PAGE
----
Environmental pollution is one of the most pressing issues of today. As plastic makes up the lion’s share of total waste on the Earth, it’s crucial to develop a technology that will allow us to recycle it.
At present, there are over 5 billion tonnes of waste emitting harmful chemicals that are toxic for the plants and animals on our planet. This fact has long since troubled scientists, which has led to the development of eco-friendly packaging. Unfortunately, this hasn’t brought any tangible results, as landfills continue to grow with each day.
Chemical researchers from Purdue University (USA) have proposed an alternative approach to this problem, by creating a technology that would allow us to recycle plastic into fuel. The way it works: under extremely high temperatures (up to 500 degrees Celsius) and pressure (2300 times greater than the atmospheric pressure at sea level), polypropylene is burnt and dissolved in supercritical water - a phase of water that demonstrates characteristics of both a liquid and a gas. The process takes approximately an hour, and the output is a clean fuel that can be used to fill up a car.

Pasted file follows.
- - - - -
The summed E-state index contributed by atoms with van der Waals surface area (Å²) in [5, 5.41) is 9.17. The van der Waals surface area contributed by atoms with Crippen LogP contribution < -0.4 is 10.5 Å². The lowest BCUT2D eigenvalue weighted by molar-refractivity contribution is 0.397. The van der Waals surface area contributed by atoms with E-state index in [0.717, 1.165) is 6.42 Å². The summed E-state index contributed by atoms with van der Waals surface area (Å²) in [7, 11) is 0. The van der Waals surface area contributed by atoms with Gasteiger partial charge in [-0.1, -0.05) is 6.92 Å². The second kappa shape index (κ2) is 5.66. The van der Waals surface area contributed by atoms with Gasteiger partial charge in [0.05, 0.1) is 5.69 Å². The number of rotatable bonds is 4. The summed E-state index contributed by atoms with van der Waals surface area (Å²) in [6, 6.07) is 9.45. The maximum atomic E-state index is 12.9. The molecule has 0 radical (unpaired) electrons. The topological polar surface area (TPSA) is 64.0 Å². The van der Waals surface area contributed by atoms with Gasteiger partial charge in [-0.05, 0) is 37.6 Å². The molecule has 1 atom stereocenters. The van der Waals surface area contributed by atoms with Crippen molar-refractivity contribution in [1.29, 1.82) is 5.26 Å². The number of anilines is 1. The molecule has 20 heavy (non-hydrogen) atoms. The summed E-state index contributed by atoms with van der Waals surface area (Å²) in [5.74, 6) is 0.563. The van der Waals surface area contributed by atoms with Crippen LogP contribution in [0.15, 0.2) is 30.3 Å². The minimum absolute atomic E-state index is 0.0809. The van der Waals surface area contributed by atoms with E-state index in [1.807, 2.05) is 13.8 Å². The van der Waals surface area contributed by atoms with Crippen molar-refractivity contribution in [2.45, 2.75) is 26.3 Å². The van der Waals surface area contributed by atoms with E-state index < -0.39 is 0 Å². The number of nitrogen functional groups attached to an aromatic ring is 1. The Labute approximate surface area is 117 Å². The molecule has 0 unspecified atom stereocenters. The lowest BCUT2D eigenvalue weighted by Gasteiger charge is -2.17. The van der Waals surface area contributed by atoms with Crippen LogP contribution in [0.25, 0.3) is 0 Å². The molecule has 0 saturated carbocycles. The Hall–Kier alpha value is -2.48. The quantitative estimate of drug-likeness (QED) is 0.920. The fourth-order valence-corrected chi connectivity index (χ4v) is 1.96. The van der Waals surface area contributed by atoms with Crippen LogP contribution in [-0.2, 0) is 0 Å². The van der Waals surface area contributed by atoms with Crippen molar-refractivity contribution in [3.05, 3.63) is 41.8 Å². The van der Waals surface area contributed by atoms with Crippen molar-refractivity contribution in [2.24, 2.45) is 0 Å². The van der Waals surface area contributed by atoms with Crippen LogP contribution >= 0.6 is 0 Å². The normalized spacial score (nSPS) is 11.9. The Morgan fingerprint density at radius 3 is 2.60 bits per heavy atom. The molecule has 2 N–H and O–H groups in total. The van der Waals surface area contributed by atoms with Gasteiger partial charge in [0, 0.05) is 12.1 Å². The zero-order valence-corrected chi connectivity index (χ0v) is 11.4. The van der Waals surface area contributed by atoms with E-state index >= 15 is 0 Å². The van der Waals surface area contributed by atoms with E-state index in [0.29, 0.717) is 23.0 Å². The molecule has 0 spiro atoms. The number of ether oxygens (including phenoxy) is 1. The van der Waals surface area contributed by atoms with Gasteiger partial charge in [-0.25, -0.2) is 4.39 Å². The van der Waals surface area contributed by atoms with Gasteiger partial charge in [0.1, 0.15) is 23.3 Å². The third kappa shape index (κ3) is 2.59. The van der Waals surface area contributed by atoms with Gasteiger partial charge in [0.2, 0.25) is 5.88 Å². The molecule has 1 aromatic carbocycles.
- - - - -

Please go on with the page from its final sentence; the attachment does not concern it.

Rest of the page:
There’s no talk of mass-scale implementation just yet, but researchers are hoping to see some interest from waste recycling companies.
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